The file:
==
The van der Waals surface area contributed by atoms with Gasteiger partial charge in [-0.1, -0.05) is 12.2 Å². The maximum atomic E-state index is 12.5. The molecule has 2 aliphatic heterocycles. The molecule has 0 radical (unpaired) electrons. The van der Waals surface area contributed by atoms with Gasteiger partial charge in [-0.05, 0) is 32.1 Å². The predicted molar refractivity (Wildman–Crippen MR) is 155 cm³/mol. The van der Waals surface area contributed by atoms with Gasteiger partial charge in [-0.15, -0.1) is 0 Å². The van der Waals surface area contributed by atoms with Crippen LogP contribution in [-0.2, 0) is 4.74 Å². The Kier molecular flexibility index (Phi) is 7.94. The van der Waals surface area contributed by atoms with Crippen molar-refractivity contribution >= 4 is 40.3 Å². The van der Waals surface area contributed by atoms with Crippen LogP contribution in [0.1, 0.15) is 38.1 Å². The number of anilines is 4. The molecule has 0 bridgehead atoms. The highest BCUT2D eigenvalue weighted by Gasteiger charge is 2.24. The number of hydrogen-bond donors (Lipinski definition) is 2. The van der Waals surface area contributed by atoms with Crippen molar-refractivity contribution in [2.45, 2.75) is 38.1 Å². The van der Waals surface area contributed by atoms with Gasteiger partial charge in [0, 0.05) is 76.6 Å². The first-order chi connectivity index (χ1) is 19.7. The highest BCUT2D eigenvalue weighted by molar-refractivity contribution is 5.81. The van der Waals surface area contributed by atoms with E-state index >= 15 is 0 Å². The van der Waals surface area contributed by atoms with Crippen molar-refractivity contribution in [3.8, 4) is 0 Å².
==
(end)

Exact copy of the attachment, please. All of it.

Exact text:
The van der Waals surface area contributed by atoms with Gasteiger partial charge in [-0.1, -0.05) is 12.2 Å². The maximum atomic E-state index is 12.5. The molecule has 2 aliphatic heterocycles. The molecule has 0 radical (unpaired) electrons. The van der Waals surface area contributed by atoms with Gasteiger partial charge in [-0.05, 0) is 32.1 Å². The predicted molar refractivity (Wildman–Crippen MR) is 155 cm³/mol. The van der Waals surface area contributed by atoms with Gasteiger partial charge in [-0.15, -0.1) is 0 Å². The van der Waals surface area contributed by atoms with Crippen LogP contribution in [-0.2, 0) is 4.74 Å². The Kier molecular flexibility index (Phi) is 7.94. The van der Waals surface area contributed by atoms with Crippen molar-refractivity contribution >= 4 is 40.3 Å². The van der Waals surface area contributed by atoms with Crippen LogP contribution in [0.1, 0.15) is 38.1 Å². The number of anilines is 4. The molecule has 0 bridgehead atoms. The highest BCUT2D eigenvalue weighted by Gasteiger charge is 2.24. The number of hydrogen-bond donors (Lipinski definition) is 2. The van der Waals surface area contributed by atoms with Crippen molar-refractivity contribution in [2.45, 2.75) is 38.1 Å². The van der Waals surface area contributed by atoms with Gasteiger partial charge in [0, 0.05) is 76.6 Å². The first-order chi connectivity index (χ1) is 19.7. The highest BCUT2D eigenvalue weighted by molar-refractivity contribution is 5.81. The van der Waals surface area contributed by atoms with E-state index >= 15 is 0 Å². The van der Waals surface area contributed by atoms with Crippen molar-refractivity contribution in [3.8, 4) is 0 Å².